crane fly hanging from my ceiling (MACRO it, don't panic !)
crane fly A crane fly is an insect in the family Tipulidae. In the United Kingdom, Ireland and Newfoundland they are commonly referred to as daddy long-legs, but this name can also refer to two unrelated arthropods: members of the arachnid order Opiliones (especially in the United States and Canada) and the cellar spider Pholcidae (especially in Australia). The larva of the European Crane Fly is commonly known as a leatherjacket. These larvae can cause damage to lawns by feeding on the roots of grass plants.
Numerous other common names have been applied to the crane fly, many of them more or less regional, including mosquito hawk, mosquito wolf, mosquito eater (or skeeter eater), gallinipper, and gollywhopper.
At least 4256 species of crane flies have been described, most of them (75%) by the specialist Charles Paul Alexander. This makes Tipulidae one of the largest families of Diptera (although smaller than Limoniidae, one of the other extant families of crane flies).
Despite their common names, as adults, crane flies do not prey on mosquitoes, nor do they bite humans. Some larval crane flies are predatory and may eat mosquito larvae. Adult crane flies feed on nectar or they do not feed at all; once they become adults, most crane fly species exist as adults only to mate and die. Their larvae, called "leatherjackets", "leatherbacks", "leatherback bugs" or "leatherjacket slugs", because of the way they move, consume roots (such as those of turf grass) and other vegetation, in some cases causing damage to plants. The crane fly is occasionally considered a mild turf pest in some areas. In 1935, Lord's Cricket Ground in London was among the venues affected by leatherjackets: several thousand were collected by ground staff and burned, because they caused bald patches on the wicket and the pitch took unaccustomed spin for much of the season.
Little is known of the juvenile biology of many crane fly species. The larvae of less than 2% of the species have been described. Of those that have been described, many prefer moist environments, and some leatherjackets are aquatic.
Submission The photo you submitted to Dragonfly and Damselfly Moments is in fact a Crane Fly. We will not put it into the group. Thank you for your understanding!
Sincerely, The Administration
Regional werden Schnaken auch bezeichnet als Bachmücken, Pferdemücken, Langbeinmücken, Schneider, Keilhacken, Mückenhengste, Hexen, Schuster, Schnegger, Slak, Schnok, Amel, Emel, Purks, Pock(s), Hemel, Fräter, Sappen oder Kothammel.
Bei einigen der Trivialnamen dieser Insekten handelt es sich offenbar um Verwechslungen mit den zu den Spinnentieren gehörenden Weberknechten, die regional ebenfalls als Schneider, Schuster, Tod oder Kanker bezeichnet werden. Auch die aus dem Englischen stammende Bezeichnung „daddy long-legs“ taucht zuweilen in der deutschen Bezeichnung für Schnaken auf als „Meister Langbein“ oder „Opa Langbein“. Dabei ist interessant, dass „daddy long-legs“ in Großbritannien meist Schnaken sind, in den Vereinigten Staaten Weberknechte und in Australien Große Zitterspinnen. Mancherorts wird irrtümlicherweise auch der Begriff Siebenstecher auf Schnaken angewendet, obwohl dieser im Volksmund ursprünglich die ebenfalls nicht zum Stechen befähigten Libellen bezeichnet. Die Bezeichnung als Mückenhengste und ähnliches hängt mit dem Irrglauben zusammen, es handle sich bei Schnaken um die Männchen der Stechmücken.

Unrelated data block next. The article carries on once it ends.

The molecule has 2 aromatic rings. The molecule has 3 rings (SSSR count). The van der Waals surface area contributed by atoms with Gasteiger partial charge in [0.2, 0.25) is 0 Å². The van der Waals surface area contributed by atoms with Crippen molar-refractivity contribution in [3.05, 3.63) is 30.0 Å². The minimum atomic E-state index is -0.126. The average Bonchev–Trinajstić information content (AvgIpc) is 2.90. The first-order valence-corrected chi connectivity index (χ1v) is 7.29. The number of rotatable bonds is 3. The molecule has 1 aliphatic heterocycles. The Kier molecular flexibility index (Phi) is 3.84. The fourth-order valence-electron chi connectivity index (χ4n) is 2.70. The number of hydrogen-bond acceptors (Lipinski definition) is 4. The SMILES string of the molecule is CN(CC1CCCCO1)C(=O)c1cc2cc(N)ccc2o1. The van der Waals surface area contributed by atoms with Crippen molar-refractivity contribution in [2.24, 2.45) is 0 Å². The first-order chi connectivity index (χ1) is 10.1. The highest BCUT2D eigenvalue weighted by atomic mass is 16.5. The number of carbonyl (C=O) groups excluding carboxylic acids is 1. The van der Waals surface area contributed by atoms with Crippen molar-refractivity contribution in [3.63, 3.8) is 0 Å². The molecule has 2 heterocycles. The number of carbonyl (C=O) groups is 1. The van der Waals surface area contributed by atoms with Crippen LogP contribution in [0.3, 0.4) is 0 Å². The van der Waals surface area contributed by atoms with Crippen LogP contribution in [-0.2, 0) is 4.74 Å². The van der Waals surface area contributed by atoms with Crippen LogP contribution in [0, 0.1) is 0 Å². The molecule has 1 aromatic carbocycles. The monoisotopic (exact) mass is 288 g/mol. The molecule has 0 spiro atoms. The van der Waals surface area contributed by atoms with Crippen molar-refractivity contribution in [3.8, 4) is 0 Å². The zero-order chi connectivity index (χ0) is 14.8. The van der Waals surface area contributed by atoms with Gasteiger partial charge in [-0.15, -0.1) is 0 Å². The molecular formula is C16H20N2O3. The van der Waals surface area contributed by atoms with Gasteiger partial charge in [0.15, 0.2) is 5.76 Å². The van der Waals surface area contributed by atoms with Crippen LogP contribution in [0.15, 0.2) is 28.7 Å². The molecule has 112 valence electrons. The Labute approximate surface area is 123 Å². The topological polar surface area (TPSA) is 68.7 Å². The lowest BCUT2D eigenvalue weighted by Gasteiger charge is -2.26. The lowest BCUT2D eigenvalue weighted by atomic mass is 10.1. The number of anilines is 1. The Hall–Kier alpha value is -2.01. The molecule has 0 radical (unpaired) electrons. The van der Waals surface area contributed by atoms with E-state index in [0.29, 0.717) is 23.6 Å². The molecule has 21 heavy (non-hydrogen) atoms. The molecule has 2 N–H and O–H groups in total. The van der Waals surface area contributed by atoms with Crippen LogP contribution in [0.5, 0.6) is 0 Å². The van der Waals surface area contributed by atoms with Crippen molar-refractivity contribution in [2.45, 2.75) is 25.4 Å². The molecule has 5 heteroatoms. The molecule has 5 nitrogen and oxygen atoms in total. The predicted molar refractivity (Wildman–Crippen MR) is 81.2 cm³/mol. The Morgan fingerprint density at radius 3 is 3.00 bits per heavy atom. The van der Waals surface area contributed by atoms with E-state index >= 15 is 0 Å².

Tipulida oleracea Crane flies are among the animal which cause the most panic in a bedroom, apart from probably spiders, that is.
The top most un-wanted pests Aliases Bugsy, European Crane Fly; Mosquito Hawks; Tipula paludosa
Hangout: Young stay protected in soil of lawns; adults bob around lawns and porchlights in August and September
Physical Features: Young are wormlike with tough brownish skin and care called "leatherjackets"; adults are about 1: long with wings and spindly legs, and look like giant mosquitoes
Leatherjackets are below-the-belt villains, attacking both the roots and tops of grass blades in the spring. In mid-May, European crane flies cease the attack and retreat to hideouts just below the soil, until August or September. When they emerge as adults, they look intimidating, resembling overgrown mosquitoes. However, adults won't attack your lawn. They only emerge for mating and egg laying.
WARM WEATHER PERIODS IN LATE WINTER OR EARLY SPRING CAN LEAD TO EARLY FEEDING AND EXCESSIVE DAMAGE TO LAWNS.
Shoo Fly -Don't Bother Me!
A common misconception regarding crane flies is that they have some of the most potent venom in the world, but are unable to deliver it to humans because their mouths are unable to pierce our skin. This urban legend is not true, and is very much like other tales that have been geared toward the spiders that share the nick name "Daddy Long Legs" in the United States. The crane fly is non-venomous and contains no venom.